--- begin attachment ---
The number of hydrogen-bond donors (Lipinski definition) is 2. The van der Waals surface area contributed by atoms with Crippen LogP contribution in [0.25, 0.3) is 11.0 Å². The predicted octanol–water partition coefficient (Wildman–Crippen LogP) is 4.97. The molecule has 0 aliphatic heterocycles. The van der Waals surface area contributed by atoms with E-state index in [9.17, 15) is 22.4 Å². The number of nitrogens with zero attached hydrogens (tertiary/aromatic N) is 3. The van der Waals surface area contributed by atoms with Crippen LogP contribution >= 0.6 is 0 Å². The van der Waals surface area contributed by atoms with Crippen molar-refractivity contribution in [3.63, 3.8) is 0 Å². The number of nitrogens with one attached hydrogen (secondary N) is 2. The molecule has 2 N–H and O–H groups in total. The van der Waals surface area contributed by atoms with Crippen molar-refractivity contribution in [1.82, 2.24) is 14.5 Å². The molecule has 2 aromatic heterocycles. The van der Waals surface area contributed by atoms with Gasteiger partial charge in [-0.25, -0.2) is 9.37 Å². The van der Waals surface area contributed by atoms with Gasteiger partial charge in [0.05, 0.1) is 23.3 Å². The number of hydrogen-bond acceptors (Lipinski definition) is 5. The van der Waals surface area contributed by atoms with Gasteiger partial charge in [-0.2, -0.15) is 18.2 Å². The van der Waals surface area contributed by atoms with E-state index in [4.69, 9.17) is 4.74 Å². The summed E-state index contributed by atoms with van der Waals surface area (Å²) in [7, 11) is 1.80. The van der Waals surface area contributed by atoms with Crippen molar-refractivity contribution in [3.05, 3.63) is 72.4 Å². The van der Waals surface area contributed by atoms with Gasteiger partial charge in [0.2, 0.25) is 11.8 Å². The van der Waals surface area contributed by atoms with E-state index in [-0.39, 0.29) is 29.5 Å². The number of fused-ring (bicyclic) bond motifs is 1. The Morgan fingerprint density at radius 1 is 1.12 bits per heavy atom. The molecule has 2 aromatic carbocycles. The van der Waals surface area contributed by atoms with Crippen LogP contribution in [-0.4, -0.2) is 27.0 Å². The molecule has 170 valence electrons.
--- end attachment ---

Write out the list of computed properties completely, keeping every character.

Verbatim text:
The number of hydrogen-bond donors (Lipinski definition) is 2. The van der Waals surface area contributed by atoms with Crippen LogP contribution in [0.25, 0.3) is 11.0 Å². The predicted octanol–water partition coefficient (Wildman–Crippen LogP) is 4.97. The molecule has 0 aliphatic heterocycles. The van der Waals surface area contributed by atoms with E-state index in [9.17, 15) is 22.4 Å². The number of nitrogens with zero attached hydrogens (tertiary/aromatic N) is 3. The van der Waals surface area contributed by atoms with Crippen LogP contribution >= 0.6 is 0 Å². The van der Waals surface area contributed by atoms with Crippen molar-refractivity contribution in [3.63, 3.8) is 0 Å². The number of nitrogens with one attached hydrogen (secondary N) is 2. The molecule has 2 N–H and O–H groups in total. The van der Waals surface area contributed by atoms with Crippen molar-refractivity contribution in [1.82, 2.24) is 14.5 Å². The molecule has 2 aromatic heterocycles. The van der Waals surface area contributed by atoms with Gasteiger partial charge in [-0.25, -0.2) is 9.37 Å². The van der Waals surface area contributed by atoms with Gasteiger partial charge in [0.05, 0.1) is 23.3 Å². The number of hydrogen-bond acceptors (Lipinski definition) is 5. The van der Waals surface area contributed by atoms with Gasteiger partial charge in [-0.2, -0.15) is 18.2 Å². The van der Waals surface area contributed by atoms with E-state index in [4.69, 9.17) is 4.74 Å². The summed E-state index contributed by atoms with van der Waals surface area (Å²) in [7, 11) is 1.80. The van der Waals surface area contributed by atoms with Crippen molar-refractivity contribution in [3.05, 3.63) is 72.4 Å². The van der Waals surface area contributed by atoms with Gasteiger partial charge in [0.2, 0.25) is 11.8 Å². The van der Waals surface area contributed by atoms with E-state index in [-0.39, 0.29) is 29.5 Å². The number of fused-ring (bicyclic) bond motifs is 1. The Morgan fingerprint density at radius 1 is 1.12 bits per heavy atom. The molecule has 2 aromatic carbocycles. The van der Waals surface area contributed by atoms with Crippen LogP contribution in [-0.4, -0.2) is 27.0 Å². The molecule has 170 valence electrons.